Sunday, May 27, 2007

Peers into the past

... from the blog that always parties like it's 1999. Here's another one, notable for the fact that I got Simon Callow spot on despite it being an entirely wild guess on my part.

from The Big Issue, June 7 1999: Public Image Ltd. no.16 - The Honours System

Start lighting those candles: it's the Queen's 73-and-a-halfth birthday on Saturday. She'll be celebrating this one with a 41-gun salute (she likes to pretend she's only 41, and besides, the other 32 guns are being used on hospitals in Kosovo), and the usual round of prefect's badges for everyone the government owes favours to. Expect Alex Ferguson, Simon Callow and a sprinkling of big-hearted traffic wardens to have a few extra letters after their names come Monday.

Almost 1,000 people get elevated every June, and another thousand at New Year. Maybe two dozen will be people you've heard of - in January they went for cutting-edge talent with Roger Moore and David Essex; a dosen will be faintly controversial politicals ones - Norman Lamont! Senator George Mitchell!; and the bulk of the rest will be faceless businessmen and senior civil servants who apparently see the Order of the Bath as their due after a lifetime of receiving "uncompetitive" wages. Last year the government gave a knighthood to John Chisolm, for developing bigger, better, smarter bombs that kill more people for the MoD, and refused to give one to Sean Connery because he once slapped his girlfriend. Follow that logic if you can.

So how could the system be improved? John Major brilliantly decided that the method that creates Lords and Ladies was an ideal candidate to be made 'classless', and started giving more awards to roadsweepers and children's entertainers. And Tony Blair is keen on the idea of 'People's Peers' - that means ones that doe what he says rather than being Conservatives. Let's just fill the House of Lords with everyone who gets a medal from the Queen - a second house filled by headmasters, elderly actresses and the remaining members of the 1966 World Cup squad would soon sort New Labour out. And in the absence of any credible Tory opposition, who better to lead the new Lords than that national institution, Sir James Saville OBE? Sudenly, I'm quite keen on the aristocracy after all.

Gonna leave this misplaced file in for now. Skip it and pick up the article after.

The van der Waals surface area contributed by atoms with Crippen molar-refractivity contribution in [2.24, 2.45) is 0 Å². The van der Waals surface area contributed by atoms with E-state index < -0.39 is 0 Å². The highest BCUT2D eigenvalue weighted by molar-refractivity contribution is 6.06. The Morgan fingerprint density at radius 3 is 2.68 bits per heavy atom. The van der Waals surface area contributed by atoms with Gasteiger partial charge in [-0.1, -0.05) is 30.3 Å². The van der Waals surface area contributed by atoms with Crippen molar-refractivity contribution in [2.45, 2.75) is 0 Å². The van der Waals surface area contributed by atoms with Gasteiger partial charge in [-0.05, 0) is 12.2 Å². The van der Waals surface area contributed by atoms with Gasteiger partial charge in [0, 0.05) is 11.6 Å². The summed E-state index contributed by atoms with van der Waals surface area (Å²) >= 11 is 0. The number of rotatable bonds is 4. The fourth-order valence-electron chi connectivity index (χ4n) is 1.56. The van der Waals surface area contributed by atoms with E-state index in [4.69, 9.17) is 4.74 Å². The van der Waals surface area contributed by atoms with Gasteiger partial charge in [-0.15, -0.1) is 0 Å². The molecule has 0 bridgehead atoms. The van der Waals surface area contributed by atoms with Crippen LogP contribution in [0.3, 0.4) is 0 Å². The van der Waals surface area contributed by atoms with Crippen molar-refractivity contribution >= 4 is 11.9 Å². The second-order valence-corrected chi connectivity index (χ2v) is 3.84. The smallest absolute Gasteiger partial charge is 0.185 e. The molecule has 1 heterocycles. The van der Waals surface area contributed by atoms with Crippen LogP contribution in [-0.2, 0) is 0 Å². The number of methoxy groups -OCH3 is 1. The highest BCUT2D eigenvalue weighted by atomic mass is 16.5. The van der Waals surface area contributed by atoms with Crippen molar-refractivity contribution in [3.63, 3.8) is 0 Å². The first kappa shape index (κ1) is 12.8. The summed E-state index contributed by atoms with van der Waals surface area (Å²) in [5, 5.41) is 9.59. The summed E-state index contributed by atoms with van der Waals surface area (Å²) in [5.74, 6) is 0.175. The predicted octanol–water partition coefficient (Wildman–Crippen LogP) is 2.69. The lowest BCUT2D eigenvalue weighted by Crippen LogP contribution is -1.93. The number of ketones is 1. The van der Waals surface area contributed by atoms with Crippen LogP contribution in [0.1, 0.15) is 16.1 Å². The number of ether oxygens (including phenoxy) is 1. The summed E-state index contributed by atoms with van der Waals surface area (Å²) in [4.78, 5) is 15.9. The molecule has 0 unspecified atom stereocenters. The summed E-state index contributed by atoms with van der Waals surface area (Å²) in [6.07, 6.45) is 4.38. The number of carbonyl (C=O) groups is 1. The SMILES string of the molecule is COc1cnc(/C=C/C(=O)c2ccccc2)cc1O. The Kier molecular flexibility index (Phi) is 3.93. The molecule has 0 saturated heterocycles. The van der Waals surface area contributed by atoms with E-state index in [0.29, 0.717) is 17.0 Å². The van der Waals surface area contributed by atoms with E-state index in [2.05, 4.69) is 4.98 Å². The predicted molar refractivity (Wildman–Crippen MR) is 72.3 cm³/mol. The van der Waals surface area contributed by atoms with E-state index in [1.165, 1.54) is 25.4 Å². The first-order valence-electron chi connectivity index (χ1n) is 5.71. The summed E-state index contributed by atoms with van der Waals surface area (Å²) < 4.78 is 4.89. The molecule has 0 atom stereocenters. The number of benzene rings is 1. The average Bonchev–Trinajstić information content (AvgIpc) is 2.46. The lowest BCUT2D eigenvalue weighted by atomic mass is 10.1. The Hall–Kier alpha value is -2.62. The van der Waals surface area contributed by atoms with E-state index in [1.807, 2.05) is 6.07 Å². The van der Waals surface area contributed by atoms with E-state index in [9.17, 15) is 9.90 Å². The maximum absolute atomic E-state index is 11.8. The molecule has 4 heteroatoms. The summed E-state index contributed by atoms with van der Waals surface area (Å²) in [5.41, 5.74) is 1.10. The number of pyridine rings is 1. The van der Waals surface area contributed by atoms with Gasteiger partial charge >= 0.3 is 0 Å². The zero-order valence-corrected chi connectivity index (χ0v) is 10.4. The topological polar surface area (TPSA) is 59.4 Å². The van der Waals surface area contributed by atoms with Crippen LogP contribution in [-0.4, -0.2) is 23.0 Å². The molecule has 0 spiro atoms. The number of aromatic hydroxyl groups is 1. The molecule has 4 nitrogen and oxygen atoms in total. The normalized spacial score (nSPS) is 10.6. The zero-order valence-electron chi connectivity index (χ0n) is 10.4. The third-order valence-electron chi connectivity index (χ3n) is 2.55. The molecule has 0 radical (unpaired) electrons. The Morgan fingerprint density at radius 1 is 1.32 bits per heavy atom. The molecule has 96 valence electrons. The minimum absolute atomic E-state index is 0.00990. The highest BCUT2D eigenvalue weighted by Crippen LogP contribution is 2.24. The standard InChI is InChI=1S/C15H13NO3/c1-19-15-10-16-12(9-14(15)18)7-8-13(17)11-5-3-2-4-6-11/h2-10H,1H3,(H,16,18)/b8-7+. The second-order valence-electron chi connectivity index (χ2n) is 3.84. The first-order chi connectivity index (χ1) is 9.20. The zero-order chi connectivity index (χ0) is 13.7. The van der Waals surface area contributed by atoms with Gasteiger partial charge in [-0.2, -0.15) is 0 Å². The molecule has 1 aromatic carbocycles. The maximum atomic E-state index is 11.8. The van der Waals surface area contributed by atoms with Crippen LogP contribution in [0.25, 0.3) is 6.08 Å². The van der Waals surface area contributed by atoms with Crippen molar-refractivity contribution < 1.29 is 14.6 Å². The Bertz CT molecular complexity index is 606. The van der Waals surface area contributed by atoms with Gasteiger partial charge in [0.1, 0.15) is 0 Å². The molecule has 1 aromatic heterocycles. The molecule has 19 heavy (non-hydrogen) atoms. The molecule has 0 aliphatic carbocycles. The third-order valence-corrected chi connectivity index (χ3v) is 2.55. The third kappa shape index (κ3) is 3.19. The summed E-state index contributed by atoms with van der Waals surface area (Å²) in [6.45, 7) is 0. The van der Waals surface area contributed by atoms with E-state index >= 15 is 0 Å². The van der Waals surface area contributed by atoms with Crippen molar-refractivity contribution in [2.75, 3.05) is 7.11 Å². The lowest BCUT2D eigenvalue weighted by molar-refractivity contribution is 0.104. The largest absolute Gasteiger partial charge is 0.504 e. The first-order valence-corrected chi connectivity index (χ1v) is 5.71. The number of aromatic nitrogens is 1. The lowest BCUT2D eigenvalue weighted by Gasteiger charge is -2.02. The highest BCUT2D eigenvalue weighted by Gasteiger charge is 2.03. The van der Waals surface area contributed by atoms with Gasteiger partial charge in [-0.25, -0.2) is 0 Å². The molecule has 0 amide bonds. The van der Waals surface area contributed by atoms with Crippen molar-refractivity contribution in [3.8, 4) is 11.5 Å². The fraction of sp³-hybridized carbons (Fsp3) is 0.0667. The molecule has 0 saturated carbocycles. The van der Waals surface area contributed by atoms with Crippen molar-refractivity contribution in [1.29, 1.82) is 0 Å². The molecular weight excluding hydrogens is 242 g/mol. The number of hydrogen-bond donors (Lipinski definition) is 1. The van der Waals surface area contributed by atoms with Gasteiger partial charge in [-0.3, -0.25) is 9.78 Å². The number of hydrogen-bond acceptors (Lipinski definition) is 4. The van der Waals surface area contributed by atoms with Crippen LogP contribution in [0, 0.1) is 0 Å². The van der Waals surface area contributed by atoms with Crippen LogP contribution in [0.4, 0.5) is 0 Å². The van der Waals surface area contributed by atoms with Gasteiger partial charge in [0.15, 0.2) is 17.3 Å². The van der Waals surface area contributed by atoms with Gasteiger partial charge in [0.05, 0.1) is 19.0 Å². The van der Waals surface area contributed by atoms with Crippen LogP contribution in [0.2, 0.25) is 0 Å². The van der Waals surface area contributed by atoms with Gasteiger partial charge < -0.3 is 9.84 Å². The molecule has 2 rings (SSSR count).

Thursday, May 24, 2007

Lots of stuff in the current Eye...

... but I'm not going to put it up here because it's such a good issue I think you should go out and buy it.

(and I don't want to get lots of hate mail from nutters, which you'll understand after you read page 5).

So instead, here's another PIL column from The Big Issue, dating from August 2 1999.

Rebranding Britain's Institutions no.24: The Silly Season

It was hard to decide what to write about this week. Whether to squeeze another week's coverage out of Posh and Beck's wedding (I think there's some blurred shots of the hen night where you can tell it's Sporty even though you can't see her head), or knock up a quick tribute to the Queen Mum (99 years young and still not dead, gawd bless 'er). And Catherine Zeta Jones is bound to do something, with someone, somewhere this week. If we can get a photographer there, we're laughing.

Yes, August is here, and there is officially nothing happening. The cabinet reshuffle marks the end of real news for summer, and the papers have strung that one out for as long as possible. Soon, however, they will be supplying their journalists with Kendal mint cake and sending them out into the countryside on a mission to MAKE SOME NEWS. You thought it was animal rights activists who released all those mink last summer? Not likely. A crack team from the Daily Mail newsdesk was sent out with wirecutters in order to provide some decent headlines. That followed the success fo their mission to spring a couple of pigs from the bacon wagon. Incidentally, if anyone's wondering what happened to Butch and Sundance, the Mail got bored of them after Christmas and dumped them on the motorway.

So what's on the cards for this summer? It's not looking good. The papers have already exhausted their supply of Nicola Horlick stories, and they're revisiting old grounds. In 1995 it was Blur versus Oasis (soft southern modernists release record in same week as badly-behaved northern rock'n'rollers; papers get excited), in 1999 it's been Blair versus Prescott (soft southern moderniser makes speech about public services in same week as badly-behaved northern roly-poly; papers get excited). But the injuries suffered by Tim Westwood, a DJ who has made it to the top of his profession despite a really bizarre speech impediment can mean only one thing to desparate newspapers: drive-by shootings are the new Air Rage. If you see a Daily Mail journo on a motorbike, start running.